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Nom Nation

BEFORE YOU START

Play the game by going to the Nom Nation website or by downloading the free iOS app from iTunes.

This promotional video gives you a taste of how the game is played:

 

LESSON PLAN

Aims: for students to learn about healthy eating, learn about the characteristics of five different food groups and practise using the zero conditional
Resources: Nom Nation game, one computer with Adobe Flash player or iOS tablet or smartphone per 2-3 students, worksheet
Level: B1+
Time: 30 minutes plus optional extension

PROCEDURE

Before the lesson

  1. Play the first level of Nom Nation and note down the food and drink items you find, classifying them into food groups using the information given. You should be able to find the following:
     

    fruit and veg starchy food milk and dairy protein food sugar and fat
    tomato
    orange juice
    sprout
    broccoli
    white pasta
    breakfast cereal
    cream cheese
    skimmed milk
    yoghurt
    boiled egg
    grilled steak
    cookie
    donut
  2. Prepare a matching activity about the rules of the game, as seen in the first level. Maybe you can remember the answers?
     

    1

    If you eat food that is high in fat …

    A

    … you can break blocks with the power punch.

    2

    If you become super-sized

    B

    … you lose energy.

    3

    If you become super-sized

    C

    … you lose a piece of your heart.

    4

    If you fall from a high place …

    D

    … you lose energy.

    5

    If you touch the spikes …

    E

    … you become super-sized.

    6

    If you eat food from all five food groups …

    F

    … you lose a piece of your heart.

    7

    If you eat any unhealthy food …

    G

    … you get an extra heart.

    8

    If you fall too far …

    H

    … you can break blocks by falling on them.

    9

    If you run out of energy …

    I

    … you can run fast using the sugar rush.

    10

    If you eat some types of vegetables …

    J

    … it damages your heart.

    11

    If you eat foods that are high in protein …

    K

    … you can lose weight quickly by dancing.

    12

    If you drink sweet espresso coffee …

    L

    … you can fly using the fart jet.

    Check your answers:
    1E, 2H/K, 3H/K, 4B/D, 5B/D, 6G, 7J, 8C/F, 9C/F, 10L, 11A, 12I

During the lesson

  1. Tell students they are going to play a game about healthy eating. Elicit what kinds of food and drink are important as part of a balanced diet.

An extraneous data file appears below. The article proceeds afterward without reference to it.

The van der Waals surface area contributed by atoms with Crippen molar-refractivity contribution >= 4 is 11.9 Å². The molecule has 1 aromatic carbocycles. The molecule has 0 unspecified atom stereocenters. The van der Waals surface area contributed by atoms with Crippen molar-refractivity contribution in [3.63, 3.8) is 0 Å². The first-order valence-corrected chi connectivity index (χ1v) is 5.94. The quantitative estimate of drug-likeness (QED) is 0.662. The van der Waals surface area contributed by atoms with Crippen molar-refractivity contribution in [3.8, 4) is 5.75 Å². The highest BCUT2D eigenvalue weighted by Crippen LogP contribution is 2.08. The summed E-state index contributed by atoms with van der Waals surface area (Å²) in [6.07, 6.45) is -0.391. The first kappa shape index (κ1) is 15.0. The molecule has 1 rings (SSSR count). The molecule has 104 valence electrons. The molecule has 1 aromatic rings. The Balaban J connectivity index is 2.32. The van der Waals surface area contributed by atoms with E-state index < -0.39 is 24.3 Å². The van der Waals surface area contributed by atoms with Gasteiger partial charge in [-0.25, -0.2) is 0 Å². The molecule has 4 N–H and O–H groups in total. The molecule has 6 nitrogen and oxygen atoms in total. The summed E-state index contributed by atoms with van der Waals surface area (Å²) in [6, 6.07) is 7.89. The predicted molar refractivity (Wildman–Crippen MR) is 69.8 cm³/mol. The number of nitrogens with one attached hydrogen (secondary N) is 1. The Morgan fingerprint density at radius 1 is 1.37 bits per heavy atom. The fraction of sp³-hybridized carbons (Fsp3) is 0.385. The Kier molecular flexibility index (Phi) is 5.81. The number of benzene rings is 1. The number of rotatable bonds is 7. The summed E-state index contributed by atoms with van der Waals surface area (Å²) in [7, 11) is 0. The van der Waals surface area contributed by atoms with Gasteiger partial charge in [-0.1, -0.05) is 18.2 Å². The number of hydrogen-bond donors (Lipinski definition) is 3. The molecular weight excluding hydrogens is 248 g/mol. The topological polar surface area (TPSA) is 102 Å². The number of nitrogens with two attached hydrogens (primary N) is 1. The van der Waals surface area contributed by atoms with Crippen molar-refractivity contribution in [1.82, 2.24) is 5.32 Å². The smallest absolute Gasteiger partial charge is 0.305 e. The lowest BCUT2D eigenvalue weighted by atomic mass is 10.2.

2. Explain that we can classify food into five groups: fruit and veg, starchy food, milk and dairy, protein food, and sugar and fat. Read out the list of food words from the box above at random and ask students to write each item in one of the groups. Elicit answers and ask students to say if each food is good or bad for you.
  3. Tell students you have prepared some instructions for the game, but that unfortunately you have got some of them mixed up. Ask them to read and predict as many answers as they can.
  4. In groups of two or three, students play the game, checking that their instructions are correct and confirming which food group each item is in.
  5. Collect feedback from different groups to confirm both the rules of the game and the properties of each food.

TAKING IT FURTHER

Depending on your students and the time available, you could:

  • have students play the game whole-class in teams, taking turns to play each part of the level and giving advice to each other, e.g. ‘go up’, ‘go down’, ‘click’, ‘jump’
  • ask students how many grains of rice they ate and what rank they achieved
  • encourage students to do more research about each food using the game, such as which vitamins and minerals it contains
  • get students to add to their list of rules and food groups by playing the next level
  • ask students to discuss whether the game is a good way of learning about healthy eating
  • ask students whether they would change anything about the game.

OVER TO YOU

Do you feel you could use this lesson idea with your students? If so, how would you integrate it into your curriculum? How would you make sure your students used English?

Can you think of any other ways of using Nom Nation in the classroom?

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